At £33.3 to acquire each new customer, your £150,000 marketing budget will buy you 4,505 customers who will each generate £240 of revenue over two years, totaling just over £1m.
Next, we need to apply the same formula for Year 2 and add the result to the £540k (£1m / 2 years) to produce the second year projections.
Remember – our average customer lifetime is 24 months so the customers aquired in year 1 will still generate revenue in year 2 as well as the revenue generated by new customers.
Year 1 Year 2 Year 3 Marketing Budget £150k £500k £1m Revenue £540k £2.3m £5.9m
You can then replicate this across Years 3, 4 and 5.
This is a very simple example and your business is probably more complex than this. For example, you might have multiple pricing tiers; for this you can either calculate the overall average or split the projections into multiple tiers for more accuracy.
Of course, no-one can predict the future and you might not hit your projections (hopefully you exceed them!) but with this approach you have a much more realistic and meaningful set of numbers that can be easily explained.
But I’m a startup and I don’t have any paying customers yet?
I know what you’re thinking – all this sounds great when you have an existing marketing budget and paying customers, but how can this be applied to an early stage startup?
While it will be difficult to establish an accurate CAC and CLV in the early stages of your business, there are small experiments you can do to help with this.
I’m a firm believer that before you even begin to build a product, you should test your idea by running a basic marketing campaign.
You can do this relatively easy with a basic one page website that explains your product and has a form to collect email addresses.
You can then run a small £500 marketing campaign and test out different channels to drive traffic to the website and calculate your conversion rate and the CAC based on the number of people who register their interest.
Calculating the CLV will be impossible until you have some people using your product and you can determine the average length of time they remain engaged, but you can make an assumption on this – just don't be too optimistic.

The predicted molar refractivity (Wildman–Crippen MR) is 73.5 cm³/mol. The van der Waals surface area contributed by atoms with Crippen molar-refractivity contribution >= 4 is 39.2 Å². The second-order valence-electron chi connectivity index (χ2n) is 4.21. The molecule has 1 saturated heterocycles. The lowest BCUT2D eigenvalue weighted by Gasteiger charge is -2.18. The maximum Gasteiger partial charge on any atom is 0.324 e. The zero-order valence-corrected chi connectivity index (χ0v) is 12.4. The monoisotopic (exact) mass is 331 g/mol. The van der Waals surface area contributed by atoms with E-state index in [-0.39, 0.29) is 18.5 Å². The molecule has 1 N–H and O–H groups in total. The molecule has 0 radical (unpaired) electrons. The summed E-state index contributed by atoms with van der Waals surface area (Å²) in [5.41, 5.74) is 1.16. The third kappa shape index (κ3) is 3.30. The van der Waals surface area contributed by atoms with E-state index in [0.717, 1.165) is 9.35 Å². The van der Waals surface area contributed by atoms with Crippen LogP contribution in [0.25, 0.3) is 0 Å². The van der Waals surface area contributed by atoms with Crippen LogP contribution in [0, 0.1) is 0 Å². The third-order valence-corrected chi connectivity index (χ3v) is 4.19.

You're No Mystic Meg
While these numbers will enevidbly change as your business develops, having a set of projections that you have tested and qualified through this process is a much better approach than applying guesswork.
Performing this exercise as soon as possible will also help you properly validate your business model. In the previous example, we calculated that the average customer will produce £240 over their two year lifespan with your product. If it costs you £300 to acquire this customer, then it’s indicative that you have a flaw in your business model.
Always Seek Professional Advice
If finance isn’t your strong point (it certainly isn’t mine) then it’s always a good idea to get some secondary professional advice, especially if you’re raising investment – you'll want to make sure your projections add up properly and there’s no room for anyone to pick holes in them.
Having an experienced financial consultant help you with your projections is a solid investment, this is one of the elements of your business you can’t afford to get wrong.
I highly recommend the team at Nuvem 9, who specialise in startup finance, or your accountant should be able to help you out.
Download the Free Excel Template
To assist you develop your high level projections, I've included a free Excel spreadsheet with formulas included to help you.
Disclaimer: This is not a financial model that you should send to an investor, it's a tool to help you determine your high level revenue projections which you can use to build your detailed financial model, or take to your financial advisor for further help.